The Persistence and Heterogeneity of Health Among Older Americans

48 Pages Posted: 24 Jul 2014 Last revised: 10 Aug 2014

See all articles by Florian Heiss

Florian Heiss

Heinrich Heine University Dusseldorf - Department of Economics; National Bureau of Economic Research (NBER)

Steven F. Venti

Dartmouth College - Department of Economics; National Bureau of Economic Research (NBER)

David A. Wise

National Bureau of Economic Research (NBER); Harvard University - Harvard Kennedy School (HKS)

Date Written: July 2014

Abstract

We consider how age-health profiles differ by demographic characteristics such as education, race, and ethnicity. A key feature of the analysis is the joint estimation of health and mortality to correct for the effect of mortality selection on observed age-health profiles. The model also allows for heterogeneity in individual health at a point in time and the persistence of the unobserved component of health over time. The observed component of health is based on a multidimensional index based on 27 indicators of health. Most of the key results are shown by simulations that illustrate the range of issues that can be addressed using the model. Differences in health by education and racial-ethnic group at age 50 persist throughout the remainder of life. Based on observed profiles, the health of whites is about 8 percentile points greater than the health of blacks at age 50 but by age 90 the gap is only 5 percentile points. However, when corrected for mortality selection, the health of blacks is actually declining more rapidly with age than the health of whites; the true gap widens with age. We also find that much of the difference in age-health profiles by racial-ethnic group is accounted for by differences in the levels of education between race-ethnic groups--from two-thirds to 85 percent for men and about half for women. We also simulate differences in survival probabilities by level of education and health and use these probabilities to calculate the expected present discounted value (EPDV) of an immediate annuity with first payout at age 66 for persons by gender, level of education, and health decile. The range of EPDVs is over two-fold for both men and women suggesting enormous potential for adverse selection.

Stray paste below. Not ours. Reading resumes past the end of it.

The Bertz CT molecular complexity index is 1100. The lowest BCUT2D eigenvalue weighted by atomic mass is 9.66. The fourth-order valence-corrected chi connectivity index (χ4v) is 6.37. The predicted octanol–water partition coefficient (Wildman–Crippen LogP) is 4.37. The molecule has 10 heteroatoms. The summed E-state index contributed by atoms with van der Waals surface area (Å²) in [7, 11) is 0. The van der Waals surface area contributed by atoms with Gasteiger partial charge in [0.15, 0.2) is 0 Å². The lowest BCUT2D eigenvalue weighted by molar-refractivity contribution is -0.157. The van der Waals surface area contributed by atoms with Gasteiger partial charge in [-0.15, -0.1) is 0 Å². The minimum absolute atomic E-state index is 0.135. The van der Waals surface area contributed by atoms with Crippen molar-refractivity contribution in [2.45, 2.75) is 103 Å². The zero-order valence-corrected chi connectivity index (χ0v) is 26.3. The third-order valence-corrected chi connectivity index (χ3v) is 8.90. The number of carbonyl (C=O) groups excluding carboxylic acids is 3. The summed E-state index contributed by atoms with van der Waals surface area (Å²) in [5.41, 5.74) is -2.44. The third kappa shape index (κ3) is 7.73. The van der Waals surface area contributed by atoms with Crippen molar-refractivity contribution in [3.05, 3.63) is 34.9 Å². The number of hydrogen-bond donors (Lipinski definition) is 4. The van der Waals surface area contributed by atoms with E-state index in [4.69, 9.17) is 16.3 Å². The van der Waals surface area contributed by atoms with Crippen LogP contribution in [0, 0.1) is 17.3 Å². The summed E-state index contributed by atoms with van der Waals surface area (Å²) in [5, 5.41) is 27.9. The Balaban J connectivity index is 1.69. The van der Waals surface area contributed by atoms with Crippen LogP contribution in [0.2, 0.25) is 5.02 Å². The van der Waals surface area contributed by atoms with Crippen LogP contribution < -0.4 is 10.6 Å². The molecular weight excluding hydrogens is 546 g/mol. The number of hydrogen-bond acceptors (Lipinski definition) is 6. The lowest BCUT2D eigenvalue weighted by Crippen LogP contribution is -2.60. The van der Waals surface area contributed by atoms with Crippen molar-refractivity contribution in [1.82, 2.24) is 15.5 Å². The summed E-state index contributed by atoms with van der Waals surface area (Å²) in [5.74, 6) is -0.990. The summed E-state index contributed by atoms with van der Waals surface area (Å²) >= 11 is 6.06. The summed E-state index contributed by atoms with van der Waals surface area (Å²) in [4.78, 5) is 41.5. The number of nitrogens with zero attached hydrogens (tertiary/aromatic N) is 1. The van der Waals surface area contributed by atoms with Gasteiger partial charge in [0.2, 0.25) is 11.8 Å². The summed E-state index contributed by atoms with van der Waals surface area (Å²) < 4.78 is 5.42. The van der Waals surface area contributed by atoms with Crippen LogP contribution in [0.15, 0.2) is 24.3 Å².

Suggested Citation

Heiss, Florian and Venti, Steven F. and Wise, David A., The Persistence and Heterogeneity of Health Among Older Americans (July 2014). NBER Working Paper No. w20306. Available at SSRN: https://ssrn.com/abstract=2471199

Florian Heiss (Contact Author)

Heinrich Heine University Dusseldorf - Department of Economics ( email )

Duesseldorf
Germany

National Bureau of Economic Research (NBER) ( email )

1050 Massachusetts Avenue
Cambridge, MA 02138
United States

Steven F. Venti

Dartmouth College - Department of Economics ( email )

6106 Rockefeller Center
Hanover, NH 03755
United States
603-646-2526 (Phone)
603-646-2122 (Fax)

National Bureau of Economic Research (NBER)

1050 Massachusetts Avenue
Cambridge, MA 02138
United States

David A. Wise

National Bureau of Economic Research (NBER) ( email )

1050 Massachusetts Avenue
Cambridge, MA 02138
United States

Harvard University - Harvard Kennedy School (HKS)

79 John F. Kennedy Street
Cambridge, MA 02138
United States

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